Post-Westgate Insecurity, Islamic Extremism In Kenya

Post-Westgate Insecurity, Islamic Extremism In Kenya

One month after the Sept. 21 terrorist attack on Westgate Mall, Nairobi is calm again.

On the coast in Mombasa, several arrests signal that Kenyan forces are closing in, but still chasing suspected terrorists.

“Many people are beginning to wonder what kind of terrorism it was, especially with the government’s failure to confirm any arrest of the terrorists themselves,” said Denise Kodhe, a well-known political journalist in Kenya who serves as executive director of the Institute for Democracy and Leadership in Africa. “It is alleged that all of (the terrorists) escaped from the shopping mall after the attack,” Kodhe told AfkInsider.

Islamic extremism is expanding in most African countries, Kodhe said. “It is necessary for African leaders via the African Union Commission to find out ways and means of controlling and stopping the spread.”

Kenya has been struggling with counter terrorism challenges, and Nairobi has been easily infiltrated by Somalia-based al-Shabab and affiliated organizations, as opposed to neighboring Ethiopia, which has a very efficient security forces, according to Dr. Tibor P. Nagy, former U.S. Ambassador to Ethiopia from 1999 to 2002.

The former ambassador, who is currently serving as vice provost for International Affairs at Texas Tech University, is convinced that U.S.–Kenyan relations “continue to stay good.”

“Kenya is extremely vulnerable to such threats,” Nagy said.

The Westgate attacks and the larger issue of terrorism in Kenya are truly a national security concern for the U.S., and therefore require more American involvement to help Kenyan services, which are considered generally weak, Nagy said.

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“Although there are natural limitations, the Kenyans will have to do the work themselves. If the services can stop the potential follow-up acts, the after effects will disappear,” Nagy said.

However, also the Westgate incident has already hurt Kenyan tourism, which plays an important role in the economic development of the country. Tourism dominates the services sector, which produced an estimated 61 percent of gross domestic product in 2012, according to the CIA World Factbook.

Tourism earnings almost doubled in four years between 2008 and 2011, reaching $1.15 billion, according to the Kenya National Bureau of Statistics 2012 report. This proves how the East African country depends heavily on this sector.

The religious divide between Christians and Muslims is growing even though political leaders are trying to downplay it, Kodhe said.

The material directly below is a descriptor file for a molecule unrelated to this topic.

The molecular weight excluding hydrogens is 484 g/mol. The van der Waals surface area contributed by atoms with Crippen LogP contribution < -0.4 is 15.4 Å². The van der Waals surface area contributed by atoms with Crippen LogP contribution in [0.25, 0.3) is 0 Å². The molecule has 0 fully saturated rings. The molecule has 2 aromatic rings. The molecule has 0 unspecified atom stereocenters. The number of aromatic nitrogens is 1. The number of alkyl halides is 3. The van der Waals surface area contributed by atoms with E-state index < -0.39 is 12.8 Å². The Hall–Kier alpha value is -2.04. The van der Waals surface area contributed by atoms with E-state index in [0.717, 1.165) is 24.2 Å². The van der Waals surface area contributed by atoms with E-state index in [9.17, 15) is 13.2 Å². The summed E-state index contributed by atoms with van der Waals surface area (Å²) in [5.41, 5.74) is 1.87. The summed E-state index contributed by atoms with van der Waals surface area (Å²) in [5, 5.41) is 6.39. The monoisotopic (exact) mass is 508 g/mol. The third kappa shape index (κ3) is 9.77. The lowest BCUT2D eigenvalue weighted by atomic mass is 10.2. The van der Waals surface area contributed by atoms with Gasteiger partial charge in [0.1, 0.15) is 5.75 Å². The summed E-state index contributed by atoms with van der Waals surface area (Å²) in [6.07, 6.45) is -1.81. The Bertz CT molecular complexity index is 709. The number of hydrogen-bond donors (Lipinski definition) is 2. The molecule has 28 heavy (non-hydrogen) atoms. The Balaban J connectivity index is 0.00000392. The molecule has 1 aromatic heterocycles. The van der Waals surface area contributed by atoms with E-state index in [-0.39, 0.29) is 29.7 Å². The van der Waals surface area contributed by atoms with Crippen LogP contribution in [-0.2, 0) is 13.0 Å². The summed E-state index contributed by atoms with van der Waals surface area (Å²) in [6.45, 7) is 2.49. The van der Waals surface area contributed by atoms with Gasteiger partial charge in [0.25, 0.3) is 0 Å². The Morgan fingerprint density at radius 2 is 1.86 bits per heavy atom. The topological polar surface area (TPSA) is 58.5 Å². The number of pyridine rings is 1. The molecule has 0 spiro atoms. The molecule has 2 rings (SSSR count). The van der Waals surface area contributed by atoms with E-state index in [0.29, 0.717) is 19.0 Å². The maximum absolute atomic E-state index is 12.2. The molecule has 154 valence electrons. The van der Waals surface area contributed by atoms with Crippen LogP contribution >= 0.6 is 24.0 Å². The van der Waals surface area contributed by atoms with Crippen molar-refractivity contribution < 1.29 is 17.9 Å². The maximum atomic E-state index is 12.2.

“There is a big Somali population in Nairobi, as most of the 2.4 million Kenyan Somalis (2009 census) live in the capital,” he said.

The total population of Kenya was more than 38.6 million at the time of the 2009 census, and today it is estimated at 44 million, according to CIA World Factbook.

Several influential Kenyan Somalis have made massive investments in property development, transport, leisure, hotels and trade in Kenya.

“The Somali community itself will take steps to liquidate the extremists,” as it does not want its economic position harmed by any stressful situation connected to religion, Nagy said.

Muslim Somali leaders continue to condemn the terrorist attack claiming that it has nothing to do with religion, Kodhe said.

“They are trying to speak with one voice with Christian leaders condemning the strategy by the terrorists to create rifts and misunderstanding between Muslims and Christians,” he said.

Despite the apparent tactic by the attackers to give a religious color to the incident, none of the Christian or Muslim organizations used sectarian language or innuendo to convey their message, Najum Mushtaq wrote in the Horn of Africa Bulletin.

Mushtaq is a policy and communications advisor at the Life and Peace Institute.

President Uhuru Kenyatta said Kenyans are united and must stay that way, with their “conscious drift, away from extremism and exclusion, and towards acceptance and understanding,” which Kenyatta said he considers as “a key to our national strength.”

Kenyatta spoke Oct. 1 at the National Inter-Religious Prayer Service in Nairobi.

The attacks happened at a time when Kenyatta is preparing for his trial at the International Criminal Court scheduled on Nov. 12. He is allegedly responsible for the crimes against humanity connected to post-election violence.

U.N. Secretary-General Ban Ki-moon appealed to the Security Council to support the U.N.-backed African Union Mission in Somalia to fight al-Shabab, “strengthening the military campaign” against the terrorist organization.